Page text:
California’s ban on the sale of duck foie gras in the state was struck down by a federal judge in Los Angeles Wednesday, pleasing gourmands and frustrating animal-rights activists.
U.S. District Judge Stephen Wilson sided with an association of Quebec foie gras makers and permanently enjoined California from enforcing its 2012 ban.
Foie gras is a delicacy made from fattened duck liver. Animal rights groups have long opposed it because the ducks are force fed through a tube inserted in its throat to enlarge its liver.
California banned the import and sale of foie gras in the state and the Association des Eleveurs de Canards et D’Oies du Quebec sued.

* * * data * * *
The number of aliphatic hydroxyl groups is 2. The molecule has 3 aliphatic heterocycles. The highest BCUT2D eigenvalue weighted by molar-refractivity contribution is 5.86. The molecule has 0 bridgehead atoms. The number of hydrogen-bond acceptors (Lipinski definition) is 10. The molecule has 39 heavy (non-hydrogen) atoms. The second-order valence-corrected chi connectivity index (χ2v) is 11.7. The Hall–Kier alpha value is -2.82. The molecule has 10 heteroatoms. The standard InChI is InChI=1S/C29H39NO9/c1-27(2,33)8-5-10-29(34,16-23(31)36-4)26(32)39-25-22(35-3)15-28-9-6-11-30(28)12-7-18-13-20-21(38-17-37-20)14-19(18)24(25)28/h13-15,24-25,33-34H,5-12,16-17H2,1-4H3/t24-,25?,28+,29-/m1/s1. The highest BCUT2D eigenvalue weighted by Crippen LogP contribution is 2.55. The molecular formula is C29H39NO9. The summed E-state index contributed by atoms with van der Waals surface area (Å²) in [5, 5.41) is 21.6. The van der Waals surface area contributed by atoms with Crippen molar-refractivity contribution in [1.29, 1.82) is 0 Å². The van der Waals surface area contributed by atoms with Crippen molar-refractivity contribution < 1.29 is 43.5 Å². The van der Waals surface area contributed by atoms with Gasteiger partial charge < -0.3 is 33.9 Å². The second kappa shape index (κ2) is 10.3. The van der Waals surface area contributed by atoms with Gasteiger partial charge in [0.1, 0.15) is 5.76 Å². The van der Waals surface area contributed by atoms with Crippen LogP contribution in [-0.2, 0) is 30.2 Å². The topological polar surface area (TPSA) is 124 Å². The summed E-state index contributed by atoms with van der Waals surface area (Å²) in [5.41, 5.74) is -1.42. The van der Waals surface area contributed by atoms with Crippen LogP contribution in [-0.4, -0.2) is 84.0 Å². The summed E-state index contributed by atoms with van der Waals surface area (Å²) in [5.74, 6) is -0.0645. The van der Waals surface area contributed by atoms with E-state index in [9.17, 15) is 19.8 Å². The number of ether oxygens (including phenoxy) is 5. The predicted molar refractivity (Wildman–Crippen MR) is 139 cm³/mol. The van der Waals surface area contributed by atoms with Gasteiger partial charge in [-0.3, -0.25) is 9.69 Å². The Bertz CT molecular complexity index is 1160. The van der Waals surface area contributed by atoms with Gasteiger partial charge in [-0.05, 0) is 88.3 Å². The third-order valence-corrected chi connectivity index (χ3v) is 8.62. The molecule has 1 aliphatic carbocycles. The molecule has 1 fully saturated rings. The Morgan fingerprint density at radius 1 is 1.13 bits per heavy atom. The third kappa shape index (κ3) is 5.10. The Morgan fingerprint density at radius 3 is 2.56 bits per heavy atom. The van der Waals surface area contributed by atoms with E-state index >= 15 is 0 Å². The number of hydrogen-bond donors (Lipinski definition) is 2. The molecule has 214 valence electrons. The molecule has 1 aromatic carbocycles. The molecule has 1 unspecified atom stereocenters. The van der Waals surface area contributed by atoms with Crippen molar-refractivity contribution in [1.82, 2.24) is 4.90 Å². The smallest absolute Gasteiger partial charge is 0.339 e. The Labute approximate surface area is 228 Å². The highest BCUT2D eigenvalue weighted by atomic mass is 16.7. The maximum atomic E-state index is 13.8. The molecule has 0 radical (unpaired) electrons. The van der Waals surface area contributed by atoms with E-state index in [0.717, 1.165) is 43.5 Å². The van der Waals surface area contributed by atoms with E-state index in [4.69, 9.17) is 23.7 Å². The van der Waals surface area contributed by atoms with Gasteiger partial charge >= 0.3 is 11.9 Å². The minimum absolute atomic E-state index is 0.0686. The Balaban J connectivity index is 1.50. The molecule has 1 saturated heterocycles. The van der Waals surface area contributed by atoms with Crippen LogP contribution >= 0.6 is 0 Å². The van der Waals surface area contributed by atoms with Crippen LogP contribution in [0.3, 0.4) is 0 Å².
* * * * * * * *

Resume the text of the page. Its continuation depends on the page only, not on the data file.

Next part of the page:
The association argued that the law is preempted by federal rules.
Federal law regulating poultry products expressly preempts the state law, Wilson said.
“California cannot regulate foie gras products ingredients by creatively phrasing its law in terms of the manner in which those ingredients were produced,” he wrote.
Last year, the 9th U.S. Circuit Court of Appeals upheld the ban on different grounds, saying it did not violate the U.S. Constitution’s Commerce Clause. The association took its case back to Wilson and launched a new attack on the law on the preemption grounds that succeeded today.
Case: Association des Eleveurs de Canards v. Harris, No. 12-5735